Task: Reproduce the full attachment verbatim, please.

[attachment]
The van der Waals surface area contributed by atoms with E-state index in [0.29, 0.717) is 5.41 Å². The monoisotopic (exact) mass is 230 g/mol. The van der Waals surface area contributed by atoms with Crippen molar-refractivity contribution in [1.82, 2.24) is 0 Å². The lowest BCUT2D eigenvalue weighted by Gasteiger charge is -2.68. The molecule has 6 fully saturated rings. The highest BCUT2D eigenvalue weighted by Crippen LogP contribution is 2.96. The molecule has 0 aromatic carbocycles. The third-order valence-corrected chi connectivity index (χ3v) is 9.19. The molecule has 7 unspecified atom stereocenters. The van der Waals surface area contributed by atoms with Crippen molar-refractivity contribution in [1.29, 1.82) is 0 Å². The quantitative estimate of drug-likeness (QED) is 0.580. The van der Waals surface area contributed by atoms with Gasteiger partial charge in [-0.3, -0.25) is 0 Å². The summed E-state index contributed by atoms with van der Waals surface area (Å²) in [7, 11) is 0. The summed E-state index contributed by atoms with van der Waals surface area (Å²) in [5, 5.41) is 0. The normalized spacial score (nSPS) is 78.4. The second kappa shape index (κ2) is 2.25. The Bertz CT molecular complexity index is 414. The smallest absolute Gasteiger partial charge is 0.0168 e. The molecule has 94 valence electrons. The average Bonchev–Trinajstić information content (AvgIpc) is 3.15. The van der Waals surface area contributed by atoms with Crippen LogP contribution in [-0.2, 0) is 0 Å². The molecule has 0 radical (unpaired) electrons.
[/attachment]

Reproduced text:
The van der Waals surface area contributed by atoms with E-state index in [0.29, 0.717) is 5.41 Å². The monoisotopic (exact) mass is 230 g/mol. The van der Waals surface area contributed by atoms with Crippen molar-refractivity contribution in [1.82, 2.24) is 0 Å². The lowest BCUT2D eigenvalue weighted by Gasteiger charge is -2.68. The molecule has 6 fully saturated rings. The highest BCUT2D eigenvalue weighted by Crippen LogP contribution is 2.96. The molecule has 0 aromatic carbocycles. The third-order valence-corrected chi connectivity index (χ3v) is 9.19. The molecule has 7 unspecified atom stereocenters. The van der Waals surface area contributed by atoms with Crippen molar-refractivity contribution in [1.29, 1.82) is 0 Å². The quantitative estimate of drug-likeness (QED) is 0.580. The van der Waals surface area contributed by atoms with Gasteiger partial charge in [-0.3, -0.25) is 0 Å². The summed E-state index contributed by atoms with van der Waals surface area (Å²) in [7, 11) is 0. The summed E-state index contributed by atoms with van der Waals surface area (Å²) in [5, 5.41) is 0. The normalized spacial score (nSPS) is 78.4. The second kappa shape index (κ2) is 2.25. The Bertz CT molecular complexity index is 414. The smallest absolute Gasteiger partial charge is 0.0168 e. The molecule has 94 valence electrons. The average Bonchev–Trinajstić information content (AvgIpc) is 3.15. The van der Waals surface area contributed by atoms with Crippen LogP contribution in [-0.2, 0) is 0 Å². The molecule has 0 radical (unpaired) electrons.